Learning styles – application

Learning style can be defined as the usual or characteristic manner in which a learner goes about the task of learning (More 1987). There are various approaches to learning style that can be described as processes on a continuum. Theses approaches are not mutually exclusive; they represent different ways of viewing complex phenomena. Among these processes are:

(a) global/analytical (More 1984)
(b) impulsive/reflective (More 1976)
(c) field dependence/field independence (Witkin et al.1977)
(d) simultaneous/sequential processing (Kirby 1984)

As style is concerned with very complex issues involving cognition, conceptualization, affect, and behavior (Guild & Gerger 1985), it is not surprising that various learning styles models exists. Each model typically focuses on a single aspect within this multidimensional set of factors (Guild & Gerger 1985). Given the diverse learning styles models and instruments (Keefe, et al. 1979), a model that was sought had a practical as well as conceptual value. Kolb’s experimental learning model meets both requirements because of the availability of an excellent classroom application of the model by Bernice McCarthy (1980) in The 4MAT® System: Teaching to Learning Styles with Right/Left Mode Techniques.

Kolb (1984) acknowledges that his theory is eclectic, and that its applications are drawn from the work of John Dewey, Kurt Lewin, Carl Jung, Jean Piaget and Lev Vygotsky. He states further that “learning styles are the result of our hereditary equipment, our particular past life experiences and the demands of present environment.” Kolb found that “it is the combination of how people perceive and how people process that forms the uniqueness of ‘learning style’-the most comfortable way to learn”. By combining two dimensions of concrete experience and abstract conceptualization (“how we perceive”) with two dimensions of active experimentation and reflective observation (“how we process”), Kolb established four categories of learning styles based on four learning modes (Kolb 1984).

According to Kolb, effective learning involves four phases: from getting involved (Concrete Experience) to listening/observing (Reflective Observation) to creating an idea (Abstract Conceptualization) to making decisions (Active Experimentation). (See Figure 1.) A person may become better at some of these learning skills than others; as a result, a learning style develops.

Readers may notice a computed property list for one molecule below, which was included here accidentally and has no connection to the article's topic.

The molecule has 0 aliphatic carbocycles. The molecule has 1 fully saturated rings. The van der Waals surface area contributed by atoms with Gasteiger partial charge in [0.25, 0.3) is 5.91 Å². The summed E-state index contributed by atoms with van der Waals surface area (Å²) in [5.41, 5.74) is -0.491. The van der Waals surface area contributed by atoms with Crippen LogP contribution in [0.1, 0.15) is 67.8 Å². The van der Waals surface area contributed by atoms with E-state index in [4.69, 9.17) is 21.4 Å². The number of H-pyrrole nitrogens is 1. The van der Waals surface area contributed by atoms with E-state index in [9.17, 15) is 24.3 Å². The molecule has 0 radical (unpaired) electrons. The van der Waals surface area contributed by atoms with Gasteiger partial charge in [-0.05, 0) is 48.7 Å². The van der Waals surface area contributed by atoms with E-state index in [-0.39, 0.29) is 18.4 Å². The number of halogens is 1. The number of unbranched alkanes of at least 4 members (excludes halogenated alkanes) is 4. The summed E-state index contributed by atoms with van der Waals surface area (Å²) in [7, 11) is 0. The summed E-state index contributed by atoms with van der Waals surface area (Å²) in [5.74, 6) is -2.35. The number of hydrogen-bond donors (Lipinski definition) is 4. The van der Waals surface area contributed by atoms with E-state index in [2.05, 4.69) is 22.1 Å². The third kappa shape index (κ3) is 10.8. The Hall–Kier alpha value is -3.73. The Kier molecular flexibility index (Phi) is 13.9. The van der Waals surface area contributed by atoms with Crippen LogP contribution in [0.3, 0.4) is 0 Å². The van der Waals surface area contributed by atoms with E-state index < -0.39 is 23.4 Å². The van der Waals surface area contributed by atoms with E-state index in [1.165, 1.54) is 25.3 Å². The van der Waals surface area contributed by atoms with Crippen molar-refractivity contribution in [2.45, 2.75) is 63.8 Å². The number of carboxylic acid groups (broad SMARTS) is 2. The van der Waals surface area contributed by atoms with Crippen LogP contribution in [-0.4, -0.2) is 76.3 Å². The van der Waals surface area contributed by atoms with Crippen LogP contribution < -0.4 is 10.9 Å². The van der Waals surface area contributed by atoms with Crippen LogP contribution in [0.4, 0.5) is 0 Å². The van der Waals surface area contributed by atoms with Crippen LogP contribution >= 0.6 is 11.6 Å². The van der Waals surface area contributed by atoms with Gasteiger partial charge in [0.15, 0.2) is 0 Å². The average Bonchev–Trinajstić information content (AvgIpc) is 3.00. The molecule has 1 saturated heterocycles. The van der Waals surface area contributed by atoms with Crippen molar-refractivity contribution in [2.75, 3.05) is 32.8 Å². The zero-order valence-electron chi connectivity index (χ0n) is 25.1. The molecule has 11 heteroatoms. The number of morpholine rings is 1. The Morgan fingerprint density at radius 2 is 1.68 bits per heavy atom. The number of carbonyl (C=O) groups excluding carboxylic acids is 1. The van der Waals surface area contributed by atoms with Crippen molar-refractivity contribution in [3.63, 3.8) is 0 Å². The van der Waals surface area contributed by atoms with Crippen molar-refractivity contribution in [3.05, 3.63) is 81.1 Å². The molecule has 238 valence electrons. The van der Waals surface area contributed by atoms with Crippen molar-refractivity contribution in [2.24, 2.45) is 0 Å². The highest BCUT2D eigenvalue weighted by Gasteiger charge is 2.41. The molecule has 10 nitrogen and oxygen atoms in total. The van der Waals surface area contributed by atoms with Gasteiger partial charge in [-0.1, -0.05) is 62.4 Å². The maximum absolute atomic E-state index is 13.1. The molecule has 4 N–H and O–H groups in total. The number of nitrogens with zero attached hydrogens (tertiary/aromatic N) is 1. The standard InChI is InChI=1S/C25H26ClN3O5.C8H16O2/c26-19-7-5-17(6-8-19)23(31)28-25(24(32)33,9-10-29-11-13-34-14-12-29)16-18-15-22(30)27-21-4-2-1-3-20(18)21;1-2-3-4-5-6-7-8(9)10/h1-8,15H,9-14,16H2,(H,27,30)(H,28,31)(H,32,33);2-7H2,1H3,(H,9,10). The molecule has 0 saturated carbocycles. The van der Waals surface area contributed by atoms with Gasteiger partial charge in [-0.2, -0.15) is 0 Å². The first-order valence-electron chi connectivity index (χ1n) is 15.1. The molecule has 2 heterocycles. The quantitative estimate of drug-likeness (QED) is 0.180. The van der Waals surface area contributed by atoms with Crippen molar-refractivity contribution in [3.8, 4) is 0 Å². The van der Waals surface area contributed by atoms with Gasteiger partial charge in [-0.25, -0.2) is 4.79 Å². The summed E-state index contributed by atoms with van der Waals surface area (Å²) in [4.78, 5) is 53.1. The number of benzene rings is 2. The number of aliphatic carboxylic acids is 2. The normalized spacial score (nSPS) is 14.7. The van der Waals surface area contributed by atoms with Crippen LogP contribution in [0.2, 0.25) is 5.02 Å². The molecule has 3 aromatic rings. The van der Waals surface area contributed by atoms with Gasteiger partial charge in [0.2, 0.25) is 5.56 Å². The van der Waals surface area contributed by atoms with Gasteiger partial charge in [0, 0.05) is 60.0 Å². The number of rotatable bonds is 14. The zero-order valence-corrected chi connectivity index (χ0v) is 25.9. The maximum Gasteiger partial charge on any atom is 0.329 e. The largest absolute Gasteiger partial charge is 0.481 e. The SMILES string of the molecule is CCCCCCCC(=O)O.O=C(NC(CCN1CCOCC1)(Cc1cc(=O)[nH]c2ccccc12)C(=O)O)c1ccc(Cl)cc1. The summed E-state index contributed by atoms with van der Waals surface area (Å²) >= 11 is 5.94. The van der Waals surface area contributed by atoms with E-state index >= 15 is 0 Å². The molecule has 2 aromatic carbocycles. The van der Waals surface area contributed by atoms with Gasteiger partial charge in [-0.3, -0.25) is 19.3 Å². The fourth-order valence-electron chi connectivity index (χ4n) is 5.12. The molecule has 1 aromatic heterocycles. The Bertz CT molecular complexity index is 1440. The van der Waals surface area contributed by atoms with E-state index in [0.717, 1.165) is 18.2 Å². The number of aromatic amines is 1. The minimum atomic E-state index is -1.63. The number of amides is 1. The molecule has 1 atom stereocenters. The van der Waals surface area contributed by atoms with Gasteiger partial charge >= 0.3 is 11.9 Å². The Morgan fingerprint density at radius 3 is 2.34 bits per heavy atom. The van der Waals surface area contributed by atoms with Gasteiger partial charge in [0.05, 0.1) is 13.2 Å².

Learning styles applications

Bernice McCarthy (1980) took Kolb’s learning style descriptions and amplified these to construct the 4-matting system of developing lesson plans for grades K-12. This system incorporates Kolb’s four learning modern and recent research on right/left brain hemispheric processing. It should be remembered that each person’s learning style is a combination of perceiving and processing information as McCarthy describes four major styles:

Type One “Innovative Learners”

  • seek personal meaning;
  • judge things in relationship to values;
  • function through social interaction;
  • want to make the world a better place;
  • are cooperative and sociable;
  • respect authority, when it is earned.

Type Two “Analytic learners”

  • seek intellectual competence;
  • judge things by factual verification;
  • function by adapting to experts;
  • need to know “the important things” and want to add to the world’s knowledge;
  • are patient and reflective;
  • prefer chain of command authority.

Type Three “Common Sense Learners”

  • seek solutions to problems;
  • judge things by their usefulness;
  • function through kinaesthetic awareness;
  • want to make things happen;
  • are practical and straightforward;
  • see authority as necessary, but will work around it if forced.

Type Four “Dynamic Learners”

  • seek hidden possibilities;
  • judge things by gut reactions;
  • function by synthesizing various parts;
  • enjoy challenging complacency;
  • are enthusiastic and adventuresome;
  • tend to disregard authority.

Kolb, D. (1984). Experiential learning: Experience as the source of learning and development. CITY, New Jersey: Prentice-Hall.

An excellent book for understanding Kolb’s conceptual model on learning.

Further information about the ©Honey and Mumford LSQ available athttp://www.psi-press.co.uk


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